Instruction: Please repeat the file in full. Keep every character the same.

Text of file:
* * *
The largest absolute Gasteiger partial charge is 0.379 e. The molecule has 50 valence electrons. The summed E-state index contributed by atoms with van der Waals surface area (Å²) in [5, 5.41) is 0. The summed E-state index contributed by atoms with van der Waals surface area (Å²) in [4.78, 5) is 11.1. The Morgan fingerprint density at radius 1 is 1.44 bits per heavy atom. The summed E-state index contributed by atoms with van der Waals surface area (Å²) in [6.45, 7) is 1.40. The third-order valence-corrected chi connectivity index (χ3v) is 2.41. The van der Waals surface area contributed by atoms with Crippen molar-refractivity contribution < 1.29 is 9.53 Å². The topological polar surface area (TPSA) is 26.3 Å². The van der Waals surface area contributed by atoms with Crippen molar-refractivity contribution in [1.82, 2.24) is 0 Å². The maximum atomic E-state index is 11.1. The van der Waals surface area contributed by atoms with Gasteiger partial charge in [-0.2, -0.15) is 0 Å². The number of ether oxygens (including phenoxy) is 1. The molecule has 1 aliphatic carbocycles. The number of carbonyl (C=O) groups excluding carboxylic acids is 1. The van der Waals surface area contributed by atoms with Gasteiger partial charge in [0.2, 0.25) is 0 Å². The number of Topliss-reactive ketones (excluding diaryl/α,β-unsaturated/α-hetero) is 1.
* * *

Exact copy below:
The largest absolute Gasteiger partial charge is 0.379 e. The molecule has 50 valence electrons. The summed E-state index contributed by atoms with van der Waals surface area (Å²) in [5, 5.41) is 0. The summed E-state index contributed by atoms with van der Waals surface area (Å²) in [4.78, 5) is 11.1. The Morgan fingerprint density at radius 1 is 1.44 bits per heavy atom. The summed E-state index contributed by atoms with van der Waals surface area (Å²) in [6.45, 7) is 1.40. The third-order valence-corrected chi connectivity index (χ3v) is 2.41. The van der Waals surface area contributed by atoms with Crippen molar-refractivity contribution < 1.29 is 9.53 Å². The topological polar surface area (TPSA) is 26.3 Å². The van der Waals surface area contributed by atoms with Crippen molar-refractivity contribution in [1.82, 2.24) is 0 Å². The maximum atomic E-state index is 11.1. The van der Waals surface area contributed by atoms with Gasteiger partial charge in [-0.2, -0.15) is 0 Å². The number of ether oxygens (including phenoxy) is 1. The molecule has 1 aliphatic carbocycles. The number of carbonyl (C=O) groups excluding carboxylic acids is 1. The van der Waals surface area contributed by atoms with Gasteiger partial charge in [0.2, 0.25) is 0 Å². The number of Topliss-reactive ketones (excluding diaryl/α,β-unsaturated/α-hetero) is 1.